applying a first reference voltage to the second node;
applying a driving voltage to the first node;
discharging a voltage stored in the first capacitor;
applying a data voltage to the first node; and
applying the driving voltage to the input terminal of the driving transistor.
21. The method of claim 20, wherein applying the driving voltage to the first node comprises:
connecting the first node to the input terminal of the driving transistor.
22. The method of claim 20, wherein the discharging comprises:
disconnecting the first node and the input terminal of the driving transistor from the driving voltage.
23. The method of claim 20, wherein applying the data voltage to the first node comprises:
floating the input terminal of the driving transistor.
24. The method of claim 23, wherein the floating comprises:
disconnecting the input terminal of the driving transistor from the first node.
25. The method of claim 20, wherein applying the data voltage to the first node comprises:
disconnecting the second node from the first reference voltage.
26. The method of claim 20, further comprising:
applying the driving voltage to the second capacitor.
Description
BACKGROUND OF THE INVENTION

(a) Field of the Invention

The present invention relates to a display device and a driving method thereof, and more particularly, to an organic light emitting diode display and a driving method thereof.

(b) Description of Related Art

In general, in active type flat display devices, a plurality of pixels are arrayed in a matrix, and intensity of light of the pixels is controlled according to given brightness information so that an image is displayed. The organic light emitting diode (OLED) display is a display device which electrically excites phosphorous organic materials to display an image. As a self-emitting display device with low power consumption, a wide viewing angle, and a high response speed, the OLED display can easily display a high quality moving image.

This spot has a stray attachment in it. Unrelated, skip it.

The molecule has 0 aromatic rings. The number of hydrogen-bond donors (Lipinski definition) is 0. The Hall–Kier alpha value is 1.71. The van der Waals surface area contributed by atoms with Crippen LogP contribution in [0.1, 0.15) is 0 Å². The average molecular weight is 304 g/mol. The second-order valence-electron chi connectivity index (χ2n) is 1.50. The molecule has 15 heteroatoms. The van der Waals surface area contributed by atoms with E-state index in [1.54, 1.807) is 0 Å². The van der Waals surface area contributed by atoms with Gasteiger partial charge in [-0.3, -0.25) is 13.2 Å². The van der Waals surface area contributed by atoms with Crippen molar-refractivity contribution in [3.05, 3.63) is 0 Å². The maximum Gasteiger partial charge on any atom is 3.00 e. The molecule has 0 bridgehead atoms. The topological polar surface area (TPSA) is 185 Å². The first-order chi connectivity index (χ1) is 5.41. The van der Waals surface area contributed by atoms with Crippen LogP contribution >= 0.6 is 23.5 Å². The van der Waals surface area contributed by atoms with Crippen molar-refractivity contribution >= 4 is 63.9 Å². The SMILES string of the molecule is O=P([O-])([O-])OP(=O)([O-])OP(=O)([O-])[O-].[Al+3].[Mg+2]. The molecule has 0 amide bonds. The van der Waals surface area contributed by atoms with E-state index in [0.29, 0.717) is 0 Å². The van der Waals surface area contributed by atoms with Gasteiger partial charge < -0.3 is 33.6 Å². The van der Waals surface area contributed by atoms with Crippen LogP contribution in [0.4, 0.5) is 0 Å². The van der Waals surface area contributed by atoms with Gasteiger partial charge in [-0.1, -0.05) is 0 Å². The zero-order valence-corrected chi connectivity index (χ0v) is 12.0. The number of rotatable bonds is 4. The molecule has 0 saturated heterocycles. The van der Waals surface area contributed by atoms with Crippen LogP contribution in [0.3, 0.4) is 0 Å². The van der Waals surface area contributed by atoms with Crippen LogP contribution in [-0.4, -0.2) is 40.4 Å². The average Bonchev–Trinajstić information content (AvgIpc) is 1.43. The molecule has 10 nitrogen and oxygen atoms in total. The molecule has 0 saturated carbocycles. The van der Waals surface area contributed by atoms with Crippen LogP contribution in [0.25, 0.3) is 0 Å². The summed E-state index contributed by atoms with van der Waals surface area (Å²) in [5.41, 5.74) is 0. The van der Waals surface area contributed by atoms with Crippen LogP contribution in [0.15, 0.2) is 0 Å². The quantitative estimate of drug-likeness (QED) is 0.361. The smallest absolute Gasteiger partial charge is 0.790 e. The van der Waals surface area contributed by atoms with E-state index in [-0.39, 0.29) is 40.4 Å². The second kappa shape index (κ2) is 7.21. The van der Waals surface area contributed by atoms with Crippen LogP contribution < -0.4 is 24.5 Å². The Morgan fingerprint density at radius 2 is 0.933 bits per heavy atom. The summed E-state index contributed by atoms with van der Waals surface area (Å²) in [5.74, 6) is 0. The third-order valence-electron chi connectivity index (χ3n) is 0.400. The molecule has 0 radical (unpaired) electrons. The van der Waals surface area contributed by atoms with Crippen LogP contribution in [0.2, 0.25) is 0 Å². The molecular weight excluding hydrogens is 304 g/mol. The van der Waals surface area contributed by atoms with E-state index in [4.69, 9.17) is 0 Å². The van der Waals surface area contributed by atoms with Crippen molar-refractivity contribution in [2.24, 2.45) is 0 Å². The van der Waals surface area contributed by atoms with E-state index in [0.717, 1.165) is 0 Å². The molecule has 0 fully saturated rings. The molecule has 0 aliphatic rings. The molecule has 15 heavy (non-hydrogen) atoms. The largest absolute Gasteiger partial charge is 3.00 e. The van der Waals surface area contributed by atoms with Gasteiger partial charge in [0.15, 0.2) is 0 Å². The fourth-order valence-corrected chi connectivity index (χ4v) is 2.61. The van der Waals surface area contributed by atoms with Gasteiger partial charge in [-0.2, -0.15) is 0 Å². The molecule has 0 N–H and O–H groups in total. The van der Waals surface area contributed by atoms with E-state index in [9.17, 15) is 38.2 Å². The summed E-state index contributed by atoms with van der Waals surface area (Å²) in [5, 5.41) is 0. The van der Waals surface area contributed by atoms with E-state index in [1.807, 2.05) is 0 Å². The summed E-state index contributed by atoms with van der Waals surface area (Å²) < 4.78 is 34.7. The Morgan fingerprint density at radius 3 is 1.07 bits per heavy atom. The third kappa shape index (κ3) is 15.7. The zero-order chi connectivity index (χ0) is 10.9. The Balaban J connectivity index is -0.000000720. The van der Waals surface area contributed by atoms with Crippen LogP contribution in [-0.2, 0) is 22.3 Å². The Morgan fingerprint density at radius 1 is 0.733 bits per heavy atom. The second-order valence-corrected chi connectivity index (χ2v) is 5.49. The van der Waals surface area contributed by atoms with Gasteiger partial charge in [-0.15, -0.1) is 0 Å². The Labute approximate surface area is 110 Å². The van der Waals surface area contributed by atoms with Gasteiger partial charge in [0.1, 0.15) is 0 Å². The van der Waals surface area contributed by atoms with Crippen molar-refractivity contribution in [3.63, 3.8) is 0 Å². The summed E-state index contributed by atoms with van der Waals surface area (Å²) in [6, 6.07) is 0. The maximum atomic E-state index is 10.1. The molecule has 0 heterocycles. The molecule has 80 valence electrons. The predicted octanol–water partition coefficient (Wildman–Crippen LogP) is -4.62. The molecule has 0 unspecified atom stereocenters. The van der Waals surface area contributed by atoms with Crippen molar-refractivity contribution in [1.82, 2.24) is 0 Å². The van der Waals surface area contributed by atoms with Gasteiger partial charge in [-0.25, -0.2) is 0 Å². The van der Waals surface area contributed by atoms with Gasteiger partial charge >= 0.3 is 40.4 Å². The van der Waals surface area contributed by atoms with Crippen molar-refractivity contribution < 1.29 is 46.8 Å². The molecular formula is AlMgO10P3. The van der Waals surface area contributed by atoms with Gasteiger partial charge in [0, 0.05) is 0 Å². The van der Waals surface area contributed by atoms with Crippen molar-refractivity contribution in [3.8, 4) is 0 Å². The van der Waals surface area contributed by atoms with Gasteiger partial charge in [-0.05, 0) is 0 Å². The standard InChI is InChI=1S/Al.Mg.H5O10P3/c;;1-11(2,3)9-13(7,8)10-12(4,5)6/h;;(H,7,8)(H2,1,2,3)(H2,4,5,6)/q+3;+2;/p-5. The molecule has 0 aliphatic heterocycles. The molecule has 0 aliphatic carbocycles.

The OLED display includes organic light emitting devices (OLEDs) and thin film transistors (TFTs) which drive the OLEDs. The TFTs are classified into polysilicon TFTs and amorphous silicon TFTs according to types of active layers.

Since amorphous silicon can be deposited at a low temperature to form a thin film, the amorphous silicon is mainly used for a semiconductor layer of a switching element of a display device that includes a glass substrate having a low melting point. However, due to low electron mobility of the amorphous silicon TFT, it is difficult to obtain a wide-area display device by using the amorphous silicon TFT. In addition, as a direct current is continuously supplied to a control terminal of the amorphous silicon TFT, a threshold voltage of the TFT may be shifted, so that the TFT may deteriorate. For the reason, the lifetime of the OLED display may be greatly reduced.

Therefore, a polysilicon TFT having high electron mobility, a good high-frequency operating characteristic, and a low leakage current is required. Particularly, a low temperature polysilicon (LTPS) backplane may increase the lifetime of the OLED display. However, marks of laser shots involved in laser crystallization may cause a deviation in the threshold voltage of the driving transistors in one panel, so that screen uniformity may deteriorate.

SUMMARY OF THE INVENTION

The present invention provides an OLED display having polysilicon TFTs that are capable of compensating for a variation in a threshold voltage, and a driving method therefore.